Art, Architecture: Women and Power

A new Insights into Art History study day in collaboration with the Queen’s House, Royal Museums Greenwich!

On Saturday 19 January the Courtauld’s Young People’s Programme embarked on an exciting new partnership with the Queen’s House, Greenwich, in order to learn about remarkable royal women from history who used architecture and other forms of cultural expression to self-fashion powerful identities.

Twenty young people from state schools and colleges across London started the day at The Courtauld Institute of Art (Somerset House campus) with an introduction to the Tudor and Stuart queens whose portraits we would later encounter at the Queen’s House.

Art historian Francesca Herrick presented images of Old Somerset House, which was the property of a succession of queens from Elizabeth I to Catherine of Braganza (this building was demolished in the 1770s to make way from the current structure – see here for the full history).

The talk was followed by a tour of the Somerset House site that emphasized the earlier Tudor palace’s connections with the river Thames (the most convenient way to travel in the 16th and 17th centuries). Students heard about the elaborate, and sometimes controversial, entertainments staged by Queen Anne of Denmark with the help of architect and set-designer Inigo Jones.

The choppy boat ride to Greenwich was a first for many of the participants. Our journey, which took us past the City of London and the Tower of London, would have been made countless times by the Tudor and Stuart queens, with key events in their lives marked by spectacular river pageants.

Like royals and visiting dignitaries of old, we disembarked near Sir Christopher Wren’s Royal Naval Hospital and made our way past the imposing Baroque architecture to Inigo Jones’ more modestly scaled Queen’s House.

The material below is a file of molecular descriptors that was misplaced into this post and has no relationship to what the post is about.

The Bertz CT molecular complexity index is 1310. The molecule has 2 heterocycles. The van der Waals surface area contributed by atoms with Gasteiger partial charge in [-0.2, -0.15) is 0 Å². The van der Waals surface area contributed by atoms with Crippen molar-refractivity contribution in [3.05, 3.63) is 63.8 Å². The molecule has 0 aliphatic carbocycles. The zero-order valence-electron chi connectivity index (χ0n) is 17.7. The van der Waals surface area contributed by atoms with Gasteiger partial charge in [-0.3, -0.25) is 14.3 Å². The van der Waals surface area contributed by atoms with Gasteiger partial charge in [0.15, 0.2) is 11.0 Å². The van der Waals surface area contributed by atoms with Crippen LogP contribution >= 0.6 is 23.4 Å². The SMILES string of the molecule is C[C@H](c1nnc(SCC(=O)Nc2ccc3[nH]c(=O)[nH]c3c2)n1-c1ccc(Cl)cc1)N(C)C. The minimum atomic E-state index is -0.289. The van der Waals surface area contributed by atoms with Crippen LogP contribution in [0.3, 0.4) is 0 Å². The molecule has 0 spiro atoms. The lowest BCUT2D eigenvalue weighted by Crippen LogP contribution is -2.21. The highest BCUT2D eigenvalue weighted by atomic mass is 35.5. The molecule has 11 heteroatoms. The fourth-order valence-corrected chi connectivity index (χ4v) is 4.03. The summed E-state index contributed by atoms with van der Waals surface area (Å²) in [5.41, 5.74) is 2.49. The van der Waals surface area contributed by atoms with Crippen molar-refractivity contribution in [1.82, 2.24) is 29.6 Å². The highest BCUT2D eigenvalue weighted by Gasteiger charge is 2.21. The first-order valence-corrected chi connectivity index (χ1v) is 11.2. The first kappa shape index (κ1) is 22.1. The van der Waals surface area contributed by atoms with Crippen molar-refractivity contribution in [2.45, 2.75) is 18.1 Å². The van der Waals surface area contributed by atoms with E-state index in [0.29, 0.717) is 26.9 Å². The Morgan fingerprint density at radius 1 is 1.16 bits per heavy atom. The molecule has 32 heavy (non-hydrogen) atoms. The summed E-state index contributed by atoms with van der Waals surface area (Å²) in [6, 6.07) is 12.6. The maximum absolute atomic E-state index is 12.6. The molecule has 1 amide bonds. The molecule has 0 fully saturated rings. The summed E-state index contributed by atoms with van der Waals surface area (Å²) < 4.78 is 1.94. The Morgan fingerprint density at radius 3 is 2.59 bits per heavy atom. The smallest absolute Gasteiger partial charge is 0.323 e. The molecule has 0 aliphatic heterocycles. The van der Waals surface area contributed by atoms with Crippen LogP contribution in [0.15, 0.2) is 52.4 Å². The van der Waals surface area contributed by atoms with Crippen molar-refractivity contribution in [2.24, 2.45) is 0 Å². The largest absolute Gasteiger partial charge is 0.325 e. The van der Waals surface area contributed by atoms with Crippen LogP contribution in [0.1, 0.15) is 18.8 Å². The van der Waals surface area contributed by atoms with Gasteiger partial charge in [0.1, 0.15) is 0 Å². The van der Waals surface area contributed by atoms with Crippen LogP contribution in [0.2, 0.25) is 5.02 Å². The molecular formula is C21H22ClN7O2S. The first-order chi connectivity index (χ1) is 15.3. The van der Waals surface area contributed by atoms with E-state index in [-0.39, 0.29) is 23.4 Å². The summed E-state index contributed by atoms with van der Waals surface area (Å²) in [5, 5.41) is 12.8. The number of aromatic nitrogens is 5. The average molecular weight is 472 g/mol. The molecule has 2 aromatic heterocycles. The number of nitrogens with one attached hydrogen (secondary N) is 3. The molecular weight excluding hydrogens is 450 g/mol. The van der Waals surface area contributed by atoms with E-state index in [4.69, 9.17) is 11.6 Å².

Royal Museums Greenwich curators Matilda Pye and Allison Goudie helped the group to visualize the location in Tudor times when redbrick, timber framed buildings were the norm. The Queen’s House, with its perfect symmetry and pristine stonework, took inspiration from the villas of Italian Renaissance architect Andrea Palladio and was the first Classical building in England.

The inscription above the entrance states that the patron who brought this innovative structure to completion in 1635 was Queen Henrietta Maria, following the death of Anne of Denmark in 1619.

Inside the Queen’s House, Matty and Allison guided discussion around the famous Armada Portrait of Queen Elizabeth I (painted in 1588), with a focus on its imperial and political symbolism. We learnt how seemingly extreme fashions conveyed important messages about the wearer’s social status and were a means by which women could test and challenge expectations surrounding gender and behavior. Some students were left a little startled by Mat Collishaw’s Mask of Youth; an animatronic portrait that approximates Elizabeth’s appearance at the age when the Armada portrait was painted.

There was further opportunity to explore portraits in the Queen’s House with a practical workshop led by contemporary artist Raksha Patel. Students were given a paper silhouette (revealed at the end of day to be the outline of Black Panther’s Queen of Wakanda) and asked to design a costume that expressed their own identity through reinventing representational devices in historical portraits. Contemporary photographic portraits by Bettina von Zwehl provided models for more contemplative forms of self-expression.

Amran, 2018. Courtesy of Bettina von Zwehl. Commissioned by the National Maritime Museum, Greenwich

At the end of the day students had just enough time to display and discuss their collaged creations in the Great Hall of the Queen’s House. Architecture and artworks came together brilliantly as the costume designs echoed those that would have been worn at the elaborate court masques staged by Anne of Denmark and Henrietta Maria.

Thank you to Matty, Allison and Raksha for enlightening us about these incredible women and giving us fresh perspectives on both architectural and national history.

Booking is now open for our next Insights into Art History study day – we look forward to seeing you there!

Francesca Herrick